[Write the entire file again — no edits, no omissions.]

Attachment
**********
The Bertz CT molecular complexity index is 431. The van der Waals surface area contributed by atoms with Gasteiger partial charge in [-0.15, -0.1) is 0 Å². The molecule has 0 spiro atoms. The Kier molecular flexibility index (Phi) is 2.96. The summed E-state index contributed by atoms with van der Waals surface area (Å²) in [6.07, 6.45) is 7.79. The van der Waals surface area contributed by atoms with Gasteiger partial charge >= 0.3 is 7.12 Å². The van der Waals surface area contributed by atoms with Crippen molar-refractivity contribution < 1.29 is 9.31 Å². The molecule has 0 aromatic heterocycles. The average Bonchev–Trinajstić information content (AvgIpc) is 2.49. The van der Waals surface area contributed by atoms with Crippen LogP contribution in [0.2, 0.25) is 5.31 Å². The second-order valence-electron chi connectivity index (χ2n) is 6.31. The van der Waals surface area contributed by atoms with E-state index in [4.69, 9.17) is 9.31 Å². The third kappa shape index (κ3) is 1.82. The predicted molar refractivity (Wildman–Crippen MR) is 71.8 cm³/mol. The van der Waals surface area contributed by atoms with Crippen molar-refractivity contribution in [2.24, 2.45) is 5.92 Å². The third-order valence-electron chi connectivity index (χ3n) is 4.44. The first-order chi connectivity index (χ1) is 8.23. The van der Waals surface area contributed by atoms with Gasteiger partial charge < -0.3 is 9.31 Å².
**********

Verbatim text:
The Bertz CT molecular complexity index is 431. The van der Waals surface area contributed by atoms with Gasteiger partial charge in [-0.15, -0.1) is 0 Å². The molecule has 0 spiro atoms. The Kier molecular flexibility index (Phi) is 2.96. The summed E-state index contributed by atoms with van der Waals surface area (Å²) in [6.07, 6.45) is 7.79. The van der Waals surface area contributed by atoms with Gasteiger partial charge >= 0.3 is 7.12 Å². The van der Waals surface area contributed by atoms with Crippen molar-refractivity contribution < 1.29 is 9.31 Å². The molecule has 0 aromatic heterocycles. The average Bonchev–Trinajstić information content (AvgIpc) is 2.49. The van der Waals surface area contributed by atoms with Crippen LogP contribution in [0.2, 0.25) is 5.31 Å². The second-order valence-electron chi connectivity index (χ2n) is 6.31. The van der Waals surface area contributed by atoms with E-state index in [4.69, 9.17) is 9.31 Å². The third kappa shape index (κ3) is 1.82. The predicted molar refractivity (Wildman–Crippen MR) is 71.8 cm³/mol. The van der Waals surface area contributed by atoms with Crippen molar-refractivity contribution in [2.24, 2.45) is 5.92 Å². The third-order valence-electron chi connectivity index (χ3n) is 4.44. The first-order chi connectivity index (χ1) is 8.23. The van der Waals surface area contributed by atoms with Gasteiger partial charge < -0.3 is 9.31 Å².